The régime has, moreover, adopted a fluctuating policy with regard to these two territories, which actually are of value only as possible bargaining counters. In 1957-58 the Moroccan Army of Liberation, supported by certain elements of the Ait Ba Amran (Ifni) and the Teknas and R'guibats (Sahara), launched an attack and completely occupied the interior region. Several thousand troops were sent to reinforce the Spanish Foreign Legion holding the coastal forts, and with French collaboration they succeeded in reoccupying the area. In the negotiated settlement which proved necessary, the Moroccan Government obtained the return of Southern Morocco (Tarfaya) and the evacuation of the hinterland of Ifni which was then practically reduced to its urban limits. In 1958, Spain independently merged Saguiet el Hamra and the Rio de Oro into a single province distinct from Ifni, which also was raised to the status of a province.
Each of the two provinces is under the authority of a general, and the administration is entirely under military control. The Army holds the towns, the forts and airfields; and these three features are all there is to the Spanish Sahara. Given the barren nature of the territories, some Spaniards believe that the most realistic course would be to beat a retreat as speedily as possible. But withdrawal is complicated by the fact that two countries-Morocco and Mauritania, enemies until recently-dispute the right to succeed Spain.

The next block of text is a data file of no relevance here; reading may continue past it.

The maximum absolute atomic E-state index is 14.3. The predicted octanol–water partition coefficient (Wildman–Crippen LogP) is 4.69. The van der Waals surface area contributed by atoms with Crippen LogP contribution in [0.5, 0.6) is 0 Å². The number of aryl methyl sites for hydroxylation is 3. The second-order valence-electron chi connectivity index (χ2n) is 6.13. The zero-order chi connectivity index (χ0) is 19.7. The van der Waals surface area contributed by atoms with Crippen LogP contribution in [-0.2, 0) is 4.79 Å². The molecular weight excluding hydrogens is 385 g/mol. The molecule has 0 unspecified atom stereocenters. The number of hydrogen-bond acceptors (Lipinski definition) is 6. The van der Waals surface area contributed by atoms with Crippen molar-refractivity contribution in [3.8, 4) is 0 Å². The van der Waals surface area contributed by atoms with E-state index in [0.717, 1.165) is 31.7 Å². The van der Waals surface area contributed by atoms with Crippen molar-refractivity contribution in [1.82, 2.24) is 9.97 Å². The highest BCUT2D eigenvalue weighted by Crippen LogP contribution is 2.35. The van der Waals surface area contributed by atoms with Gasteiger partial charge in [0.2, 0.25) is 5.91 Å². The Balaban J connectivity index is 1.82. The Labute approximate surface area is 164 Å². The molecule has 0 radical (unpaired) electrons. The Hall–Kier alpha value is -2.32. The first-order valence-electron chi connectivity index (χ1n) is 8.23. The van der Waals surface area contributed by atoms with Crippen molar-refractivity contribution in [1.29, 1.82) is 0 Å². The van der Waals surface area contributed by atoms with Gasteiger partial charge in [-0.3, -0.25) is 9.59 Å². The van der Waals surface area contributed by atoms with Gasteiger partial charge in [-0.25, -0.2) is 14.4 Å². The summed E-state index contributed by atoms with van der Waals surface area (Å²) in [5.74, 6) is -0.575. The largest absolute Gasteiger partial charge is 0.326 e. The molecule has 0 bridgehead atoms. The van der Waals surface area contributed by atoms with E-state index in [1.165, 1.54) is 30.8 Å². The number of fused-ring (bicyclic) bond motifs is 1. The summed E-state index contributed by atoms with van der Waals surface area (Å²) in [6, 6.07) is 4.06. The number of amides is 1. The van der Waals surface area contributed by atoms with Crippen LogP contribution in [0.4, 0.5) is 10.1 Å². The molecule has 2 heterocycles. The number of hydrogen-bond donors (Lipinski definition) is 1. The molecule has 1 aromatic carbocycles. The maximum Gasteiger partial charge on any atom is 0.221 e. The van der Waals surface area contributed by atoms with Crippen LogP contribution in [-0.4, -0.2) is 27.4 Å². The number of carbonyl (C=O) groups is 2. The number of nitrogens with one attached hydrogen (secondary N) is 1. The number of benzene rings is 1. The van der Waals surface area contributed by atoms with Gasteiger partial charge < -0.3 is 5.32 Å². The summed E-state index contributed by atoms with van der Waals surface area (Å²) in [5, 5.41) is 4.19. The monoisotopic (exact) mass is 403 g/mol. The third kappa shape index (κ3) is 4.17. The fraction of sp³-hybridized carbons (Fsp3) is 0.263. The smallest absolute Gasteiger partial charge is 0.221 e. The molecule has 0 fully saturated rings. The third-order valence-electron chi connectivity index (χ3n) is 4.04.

By means of a skillful policy of rapprochement and stop-start diplomacy the Spanish Government over the past two years has achieved better relations with Rabat. Since July 1963 when King Hassan II and Generalissimo Franco held a cordial meeting at Barajas Airport, the "Barajas spirit" has continued to prevail. General Franco, in spite of opposition from some of his military men, appears to be ready to make concessions in the desert in exchange for a recognition of the status quo in the northern Places of Sovereignty. Haste being completely foreign to the Spanish nature, it was not until June and July 1964 that the Moroccan and Spanish Foreign Ministers exchanged visits. However, these meetings led to no firm decisions on the territorial dispute. Nor, apparently, did the meeting of Franco and Hassan in February of this year. While continuing to declare her friendship for Morocco, Spain is biding her time and lending a receptive ear to Mauritania, which is also interested in Spanish Sahara.